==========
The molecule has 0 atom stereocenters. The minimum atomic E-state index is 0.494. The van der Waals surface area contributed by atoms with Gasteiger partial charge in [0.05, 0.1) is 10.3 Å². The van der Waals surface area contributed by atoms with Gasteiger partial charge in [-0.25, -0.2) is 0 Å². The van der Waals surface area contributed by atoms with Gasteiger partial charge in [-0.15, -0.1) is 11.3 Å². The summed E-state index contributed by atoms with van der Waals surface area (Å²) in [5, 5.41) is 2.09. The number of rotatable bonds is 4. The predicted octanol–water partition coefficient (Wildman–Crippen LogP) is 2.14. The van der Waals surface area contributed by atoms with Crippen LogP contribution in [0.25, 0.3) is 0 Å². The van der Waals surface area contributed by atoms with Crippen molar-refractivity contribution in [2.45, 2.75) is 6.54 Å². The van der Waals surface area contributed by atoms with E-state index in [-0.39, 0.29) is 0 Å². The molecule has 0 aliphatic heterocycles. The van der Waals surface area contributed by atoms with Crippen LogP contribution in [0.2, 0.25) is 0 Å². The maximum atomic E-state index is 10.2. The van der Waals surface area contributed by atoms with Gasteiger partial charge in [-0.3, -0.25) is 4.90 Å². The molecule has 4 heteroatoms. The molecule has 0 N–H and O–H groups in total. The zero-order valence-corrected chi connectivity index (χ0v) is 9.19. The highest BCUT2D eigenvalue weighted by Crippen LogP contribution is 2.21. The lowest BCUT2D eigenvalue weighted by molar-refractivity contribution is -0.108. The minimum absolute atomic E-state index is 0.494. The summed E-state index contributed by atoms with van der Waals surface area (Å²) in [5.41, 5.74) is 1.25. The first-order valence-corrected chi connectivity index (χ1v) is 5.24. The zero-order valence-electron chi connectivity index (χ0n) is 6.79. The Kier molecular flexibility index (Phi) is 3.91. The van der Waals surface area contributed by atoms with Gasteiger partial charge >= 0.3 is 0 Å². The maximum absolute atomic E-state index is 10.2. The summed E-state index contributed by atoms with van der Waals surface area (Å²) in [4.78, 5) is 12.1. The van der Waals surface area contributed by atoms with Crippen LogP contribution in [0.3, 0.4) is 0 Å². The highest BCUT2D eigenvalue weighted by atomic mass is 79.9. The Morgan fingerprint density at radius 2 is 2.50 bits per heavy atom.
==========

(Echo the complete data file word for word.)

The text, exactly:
The molecule has 0 atom stereocenters. The minimum atomic E-state index is 0.494. The van der Waals surface area contributed by atoms with Gasteiger partial charge in [0.05, 0.1) is 10.3 Å². The van der Waals surface area contributed by atoms with Gasteiger partial charge in [-0.25, -0.2) is 0 Å². The van der Waals surface area contributed by atoms with Gasteiger partial charge in [-0.15, -0.1) is 11.3 Å². The summed E-state index contributed by atoms with van der Waals surface area (Å²) in [5, 5.41) is 2.09. The number of rotatable bonds is 4. The predicted octanol–water partition coefficient (Wildman–Crippen LogP) is 2.14. The van der Waals surface area contributed by atoms with Crippen LogP contribution in [0.25, 0.3) is 0 Å². The van der Waals surface area contributed by atoms with Crippen molar-refractivity contribution in [2.45, 2.75) is 6.54 Å². The van der Waals surface area contributed by atoms with E-state index in [-0.39, 0.29) is 0 Å². The molecule has 0 aliphatic heterocycles. The van der Waals surface area contributed by atoms with Crippen LogP contribution in [0.2, 0.25) is 0 Å². The maximum atomic E-state index is 10.2. The van der Waals surface area contributed by atoms with Gasteiger partial charge in [-0.3, -0.25) is 4.90 Å². The molecule has 4 heteroatoms. The molecule has 0 N–H and O–H groups in total. The zero-order valence-corrected chi connectivity index (χ0v) is 9.19. The highest BCUT2D eigenvalue weighted by Crippen LogP contribution is 2.21. The lowest BCUT2D eigenvalue weighted by molar-refractivity contribution is -0.108. The minimum absolute atomic E-state index is 0.494. The summed E-state index contributed by atoms with van der Waals surface area (Å²) in [5.41, 5.74) is 1.25. The first-order valence-corrected chi connectivity index (χ1v) is 5.24. The zero-order valence-electron chi connectivity index (χ0n) is 6.79. The Kier molecular flexibility index (Phi) is 3.91. The van der Waals surface area contributed by atoms with Gasteiger partial charge >= 0.3 is 0 Å². The maximum absolute atomic E-state index is 10.2. The summed E-state index contributed by atoms with van der Waals surface area (Å²) in [4.78, 5) is 12.1. The van der Waals surface area contributed by atoms with Crippen LogP contribution in [0.3, 0.4) is 0 Å². The highest BCUT2D eigenvalue weighted by atomic mass is 79.9. The Morgan fingerprint density at radius 2 is 2.50 bits per heavy atom.